This Place I Call Home

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These days I am finding that the garden we have, and the woodlands near our house, are what is keeping me sane. Without them, I don’t know what I would have done during this pandemic. And yet, it’s taken an event of this magnitude to slow my life down enough for me to really appreciate what we have, and to connect with it on a personal level.

Before lockdown, I imagine many people walked the daily routes they did out of necessity, going from A to B to get to the bus stop, to the shops, to work – a means to an end. Now, the paths that my family and I have been walking are different. We walk for the sake of walking, familiarising ourselves with the tracks and trails of the landscape we live in; immersing ourselves in it.

I would be lying if I said we didn’t do that at all before; as a family, we have always loved walking, and we have a dog who insists on it each morning and afternoon. We walk some routes so well that we have developed our own words for mapping them: the green triangle, the loop, the commons, the fork. But now we are walking longer and further, all around the area, from the seven hills of Bath to footpaths through fields in the hamlets neighbouring us.

With all this time on our hands, even when we are walking the same routes we usually do, we are noticing the changes more: how early the blue butterflies were this year, and the exact day the cherry blossom blooms all at once beyond our kitchen window. We discover that there is such a thing as Coral Root, growing in the entrance to the woods, and we spend our mornings watching from the kitchen table with mugs of hot tea while a thrush hunts for breakfast beneath the magnolia tree; seeking the colour of its legs to confirm it as a Song Thrush, and not a Mistle.

With all this time spent at home, we’ve also been planting our own fruit and vegetables in the garden. We do this most years, but often on a smaller scale with most of the work done by my parents. This year, I am here from seed to harvest, for every ripening fig and damson and apple, and to help eat it all. I take so much pleasure in digging over the vegetable patch, and immerse myself in it so completely, that at night I dream of pulling up Herb-Roberts that go on forever, the purple flowers and roots dividing to infinity in one vast, interconnecting web below ground.

I think of Circe from the Greek myths living on Aeaea, spending her days in peaceful delight, getting to know all the island’s plants and animals and their various properties. There is something magical in these observations, this naming and the familiarity drawn from it, like a secret, or a spell: Scarlet Pimpernell, Forget-me-not, Celandine, they begin to sound like incantations, drawing me into closer connection with this land I call home. I have been learning the names of the trees, too. Some I knew already, like the White Willow that dangles its long-tendrilled hair in our pond, but now I know too the names of the ones beside it: Hawthorn, Dogwood, Crack Willow, Oak.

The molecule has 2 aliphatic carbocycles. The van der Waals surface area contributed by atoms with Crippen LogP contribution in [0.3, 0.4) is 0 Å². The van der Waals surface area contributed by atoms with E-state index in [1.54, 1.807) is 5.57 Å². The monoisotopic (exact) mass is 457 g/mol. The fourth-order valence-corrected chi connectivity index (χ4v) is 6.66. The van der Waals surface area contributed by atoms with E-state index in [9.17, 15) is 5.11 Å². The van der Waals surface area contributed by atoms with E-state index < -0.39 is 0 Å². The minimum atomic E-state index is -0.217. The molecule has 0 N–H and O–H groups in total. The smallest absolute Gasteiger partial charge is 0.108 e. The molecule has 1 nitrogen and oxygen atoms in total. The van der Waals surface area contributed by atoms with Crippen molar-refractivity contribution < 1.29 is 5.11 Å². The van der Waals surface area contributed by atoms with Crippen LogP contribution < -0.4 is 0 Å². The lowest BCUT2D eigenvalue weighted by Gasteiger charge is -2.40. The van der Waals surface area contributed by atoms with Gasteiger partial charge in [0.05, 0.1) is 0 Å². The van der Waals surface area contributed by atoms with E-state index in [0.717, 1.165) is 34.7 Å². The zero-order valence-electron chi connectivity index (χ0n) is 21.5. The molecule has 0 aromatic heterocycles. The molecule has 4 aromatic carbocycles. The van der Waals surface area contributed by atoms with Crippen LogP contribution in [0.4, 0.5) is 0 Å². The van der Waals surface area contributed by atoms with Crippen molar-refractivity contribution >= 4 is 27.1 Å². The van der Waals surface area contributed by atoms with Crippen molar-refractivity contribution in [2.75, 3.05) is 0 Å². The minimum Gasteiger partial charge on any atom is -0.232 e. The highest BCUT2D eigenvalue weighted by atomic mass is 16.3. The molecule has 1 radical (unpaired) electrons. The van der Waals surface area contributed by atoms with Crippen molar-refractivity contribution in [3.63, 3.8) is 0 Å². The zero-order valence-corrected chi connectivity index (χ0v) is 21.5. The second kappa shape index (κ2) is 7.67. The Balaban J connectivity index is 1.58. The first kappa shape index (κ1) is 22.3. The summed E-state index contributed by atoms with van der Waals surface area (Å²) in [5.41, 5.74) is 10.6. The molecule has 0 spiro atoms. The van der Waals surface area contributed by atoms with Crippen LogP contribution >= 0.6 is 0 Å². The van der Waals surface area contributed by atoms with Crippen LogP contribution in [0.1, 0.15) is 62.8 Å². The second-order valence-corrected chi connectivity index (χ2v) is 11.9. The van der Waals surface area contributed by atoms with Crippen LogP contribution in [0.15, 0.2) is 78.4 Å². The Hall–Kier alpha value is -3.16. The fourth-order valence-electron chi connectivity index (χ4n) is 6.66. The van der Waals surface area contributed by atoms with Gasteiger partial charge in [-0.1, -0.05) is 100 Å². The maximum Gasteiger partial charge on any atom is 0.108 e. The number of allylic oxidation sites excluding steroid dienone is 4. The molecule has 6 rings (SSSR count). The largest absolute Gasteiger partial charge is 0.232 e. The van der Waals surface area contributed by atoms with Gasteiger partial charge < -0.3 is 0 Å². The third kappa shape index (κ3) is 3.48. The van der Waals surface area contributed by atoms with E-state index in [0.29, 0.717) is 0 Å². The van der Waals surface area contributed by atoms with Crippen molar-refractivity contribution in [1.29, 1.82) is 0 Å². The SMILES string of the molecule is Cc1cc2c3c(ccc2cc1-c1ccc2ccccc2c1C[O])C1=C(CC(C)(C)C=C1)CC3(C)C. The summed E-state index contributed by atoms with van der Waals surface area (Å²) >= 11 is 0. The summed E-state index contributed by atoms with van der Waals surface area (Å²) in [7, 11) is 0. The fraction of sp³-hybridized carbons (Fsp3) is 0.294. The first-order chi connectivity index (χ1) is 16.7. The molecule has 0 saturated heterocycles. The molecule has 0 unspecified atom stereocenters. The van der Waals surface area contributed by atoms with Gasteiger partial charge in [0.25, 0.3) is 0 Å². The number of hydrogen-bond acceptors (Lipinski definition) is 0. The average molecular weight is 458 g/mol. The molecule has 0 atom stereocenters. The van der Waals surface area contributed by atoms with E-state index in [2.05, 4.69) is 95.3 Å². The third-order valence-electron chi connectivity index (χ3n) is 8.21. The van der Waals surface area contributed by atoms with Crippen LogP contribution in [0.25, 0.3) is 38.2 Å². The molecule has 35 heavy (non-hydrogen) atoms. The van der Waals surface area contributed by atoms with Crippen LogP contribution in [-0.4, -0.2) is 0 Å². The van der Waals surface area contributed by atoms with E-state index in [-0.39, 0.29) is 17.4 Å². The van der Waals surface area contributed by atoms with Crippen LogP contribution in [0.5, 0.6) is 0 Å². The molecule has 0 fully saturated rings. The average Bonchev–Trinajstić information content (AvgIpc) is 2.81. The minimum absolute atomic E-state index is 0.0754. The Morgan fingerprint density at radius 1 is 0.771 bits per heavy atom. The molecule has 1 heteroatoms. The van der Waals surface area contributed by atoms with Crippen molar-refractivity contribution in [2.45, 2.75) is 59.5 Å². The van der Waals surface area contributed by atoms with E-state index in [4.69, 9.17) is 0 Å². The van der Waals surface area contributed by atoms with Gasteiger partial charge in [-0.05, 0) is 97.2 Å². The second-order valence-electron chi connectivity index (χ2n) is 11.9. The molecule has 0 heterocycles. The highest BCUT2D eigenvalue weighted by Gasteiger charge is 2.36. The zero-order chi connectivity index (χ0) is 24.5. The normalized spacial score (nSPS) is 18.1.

I am learning too that Willow is not just a word for “tree”. It is silvered wood and silky leaves, and yellow catkins in spring; to many animals, it is shelter and food, nectar and pollen, roost and comfort from pain; it is an indication of the wet soil beneath it, and a stake driven through the layers of the earth, holding them together; it is a climate stabiliser and a carbon sink; it is breath, life, an expression of the landscape, and a part of a much bigger ecosystem – a system I too am part of, am dependent on.

It is a strange duality, this level of seeing; like the overview effect astronauts get when seeing Earth from space for the first time, an expansive opening-out of my understanding of what I think of as home, and yet it’s simultaneously a focusing-in, down to the very soil, every layered detail of right here

This pandemic has had the power to change the way I think about a place that I’ve lived for twenty years, and that makes me hopeful. It points towards a better, more engaged way of living. I can only hope it sticks.
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